I don’t know about you, but my family has a lot of old pictures & videos. My dad was a shutterbug in the non-digital age, meaning that everything you shoot gets processed – AKA tons’o’pictures, starting with slides and continuing through polaroids, negatives, & prints.He didn’t shy away from using his camcorder either. He would set up the tripod before we were allowed in the present room on Christmas morning, and let the tape roll through the entirety of the gifting until we were at least in Junior High if not older – AKA lots’o’tapes. The oldest of these were full VHS size – can you imagine the size of that camcorder?! That was definitely a shoulder-model. Therefore, we have tons of media preserving memories. I’m going to discuss with you 4 different methods I have used in making our memories digitized in the hopes of preserving them forever & ever.
Let’s start with photos: Dad has lots of slides, but no longer owns a working slide projector. My aunt first tried to make a dent in these by hand picking some to have processed into print photos and placing them in albums a few years back, but there were still so many left, as I learned when organizing their storage shed for them because I am their best child. When perusing the ThinkGeek catalog early last year, I saw a slide-to-digital converter machine and thought, “hey, that’s a good idea!” . Sidebar: if you are a geek, a nerd, or a person with an interest in the quirky, the odd, gaming, or science fiction entertainment, you should familiarize yourself with ThinkGeek. From playable musical instrument t-shirts (they had them so way before Old Navy) to funny t-shirts, cubicle goodies, cool tech stuff, and inside jokes from your favorite game/movie/TV show, they have got it all. I bet you can’t look through their catalog or even their clearance section without going “hey that’s cute/funny/awesome/insert adjective” or “so&so would love that!” Just check it out. Sidebar complete: when Christmas rolled around I went in search of this magical slide-converting machine. It was not to be found on the TG website, so I rolled up to BestBuy. I expect BestBuy to have everything technological I should ever need and someone there who knows all about. This doesn’t always happen, but usually it does. After hunting down the right guy (or girl, it could have been a girl), he told me about the small selection of slide-converters that they had. I picked a slide & negative to digital converter that could be used with a computer or with just an SD card. It’s a basic, stand alone unit that has a couple options for feeding slides & negatives into the machine. The idea is pretty basic you stick the slide in, the image shows up on the screen where you can flip, rotate, or mirror it as needed, then you click a button and it saves to the provided SD card. It’s simple, easy to use, and fairly quick. It’s also handy that my dad has an SD slot in his computer to stick the SD card straight into. He’s already converted a whole plastic tub full of slides since Christmas. Here’s one of his coverts:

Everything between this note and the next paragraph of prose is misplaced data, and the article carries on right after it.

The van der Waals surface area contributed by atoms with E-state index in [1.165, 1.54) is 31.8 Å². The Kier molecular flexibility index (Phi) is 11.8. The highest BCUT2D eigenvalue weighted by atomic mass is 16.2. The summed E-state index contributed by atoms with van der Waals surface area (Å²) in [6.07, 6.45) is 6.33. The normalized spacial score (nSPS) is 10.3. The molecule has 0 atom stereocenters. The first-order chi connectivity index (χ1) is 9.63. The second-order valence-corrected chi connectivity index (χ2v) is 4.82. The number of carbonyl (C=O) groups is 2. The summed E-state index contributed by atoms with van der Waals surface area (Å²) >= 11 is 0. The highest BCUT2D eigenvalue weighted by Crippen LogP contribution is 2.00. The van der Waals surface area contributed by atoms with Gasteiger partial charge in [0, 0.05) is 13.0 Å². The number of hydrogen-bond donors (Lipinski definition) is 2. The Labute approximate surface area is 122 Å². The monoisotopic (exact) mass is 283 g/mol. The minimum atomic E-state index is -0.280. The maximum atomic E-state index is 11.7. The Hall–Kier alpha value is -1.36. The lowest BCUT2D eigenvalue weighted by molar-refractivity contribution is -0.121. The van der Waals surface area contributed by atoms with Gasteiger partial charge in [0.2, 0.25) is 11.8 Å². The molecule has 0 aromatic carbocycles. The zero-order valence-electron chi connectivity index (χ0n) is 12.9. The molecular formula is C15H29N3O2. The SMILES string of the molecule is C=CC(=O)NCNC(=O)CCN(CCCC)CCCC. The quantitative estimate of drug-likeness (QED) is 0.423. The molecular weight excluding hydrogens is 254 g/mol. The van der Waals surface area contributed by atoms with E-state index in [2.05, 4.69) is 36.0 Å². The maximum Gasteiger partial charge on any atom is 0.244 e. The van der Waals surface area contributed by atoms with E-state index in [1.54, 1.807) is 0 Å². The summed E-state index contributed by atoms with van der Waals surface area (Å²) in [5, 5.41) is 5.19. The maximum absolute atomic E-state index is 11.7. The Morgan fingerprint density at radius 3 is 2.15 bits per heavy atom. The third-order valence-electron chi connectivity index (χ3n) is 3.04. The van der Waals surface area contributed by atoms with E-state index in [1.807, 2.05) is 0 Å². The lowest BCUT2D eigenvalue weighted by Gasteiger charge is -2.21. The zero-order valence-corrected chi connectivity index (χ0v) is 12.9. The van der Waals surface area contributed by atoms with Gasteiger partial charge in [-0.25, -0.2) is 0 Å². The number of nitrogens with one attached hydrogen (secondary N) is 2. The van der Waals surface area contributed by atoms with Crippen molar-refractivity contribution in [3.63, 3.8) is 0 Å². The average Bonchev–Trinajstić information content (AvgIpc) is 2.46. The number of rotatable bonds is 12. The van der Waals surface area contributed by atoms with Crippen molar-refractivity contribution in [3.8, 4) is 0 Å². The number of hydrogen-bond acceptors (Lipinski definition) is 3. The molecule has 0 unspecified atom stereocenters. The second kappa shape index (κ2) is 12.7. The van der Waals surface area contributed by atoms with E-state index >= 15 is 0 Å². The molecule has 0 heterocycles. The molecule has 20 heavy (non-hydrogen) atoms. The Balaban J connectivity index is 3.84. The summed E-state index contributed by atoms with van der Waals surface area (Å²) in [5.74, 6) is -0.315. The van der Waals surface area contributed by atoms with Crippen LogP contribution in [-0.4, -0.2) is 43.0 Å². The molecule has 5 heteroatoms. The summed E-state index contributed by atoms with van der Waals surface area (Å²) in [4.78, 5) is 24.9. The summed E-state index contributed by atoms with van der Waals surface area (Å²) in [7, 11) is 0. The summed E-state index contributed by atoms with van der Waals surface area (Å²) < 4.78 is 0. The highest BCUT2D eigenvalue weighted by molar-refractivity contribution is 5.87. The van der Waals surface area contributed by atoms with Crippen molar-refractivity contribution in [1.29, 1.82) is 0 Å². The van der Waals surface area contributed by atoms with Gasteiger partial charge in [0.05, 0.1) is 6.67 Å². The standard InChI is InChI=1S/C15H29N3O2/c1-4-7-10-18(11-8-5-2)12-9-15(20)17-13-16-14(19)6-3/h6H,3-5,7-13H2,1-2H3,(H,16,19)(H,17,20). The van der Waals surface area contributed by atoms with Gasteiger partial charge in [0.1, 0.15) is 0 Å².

Nice, huh? Dad liked to photograph cars, his or otherwise. So, that covers slides & negatives, what if you just have printed photos? Welp, get yourself one of those all-in-one printer/scanner/copiers and scan them in. Time consuming as it maybe be, that’s the best advice I have for turning prints into digital. I don’t claim to be a pro though, so this is simply me imparting my scant wisdom. I mean, it’s not like I work at Best Buy. Although, some nice older people at our luau in Hawaii thought I did because I could show them how to turn off their camera’s flash and turn on its LCD screen – magic! Bless their hearts.
This brings us to discussing home video preservation. The oldest of old full-size VHS tapes were in questionable shape after 20ish years of existence. I took those to a professional to convert to DVD, a costlier option, but necessary at times. Apparently, he had quite a time getting the parents’ scuba diving tape to record both audio & visual at the same time and ended up having to do them separately then superimpose them on the DVD or something. Too high-tech for me! You can back-up the DVDs to an external hard drive then. There’s an important point – sufficient capacity, good quality external hard drive for backing everything up on, and consider keeping it in a safe/hidden place when not in use because apparently those are on the list of take-ables if your house is broken into as my sister has recently found. Sorry, Kay. Sidebar on a sidebar: smash & grab proof your house before it happens because that sucks. Anyway, the other method of video conversion that I have been currently using is Video Capture by Elgato. It is a cord that connects a camcorder or VCR to your compy via USB. Yes, it has a box thingy on the cord that does the converting for those of you like my sis-in-law that are smart enough to know that just a cord by itself can’t convert things. I, however, simply trust the cord to do what it says. It’s pretty straightforward though. CD contained to upload the program. I plug it into my camcorder using its cord to connect to the TV that then connects to the Video Capture cord that then connects to my computer. You just open the program do a quick check for audio & visual connection then start the recording on your computer while playing the tape on your camcorder. Play the tape through, stop the recording, and it saves it on your compy. Not too difficult. Then, you can back that file up and delete it from your compy to clear up storage. My Mac has iMovie which allows me to break my recordings into events and clips for easier sorting & organization. I love organization! As soon as I can find an old camcorder or buy a converter & VCR, I’ll start this process on my parents’ VHSC tapes – the next oldest in the pile.
There you have it: my experience with digitizing your memories! Hopefully, you will find it helpful or input your own experience from which we all can learn. Happy Thursday, y’all!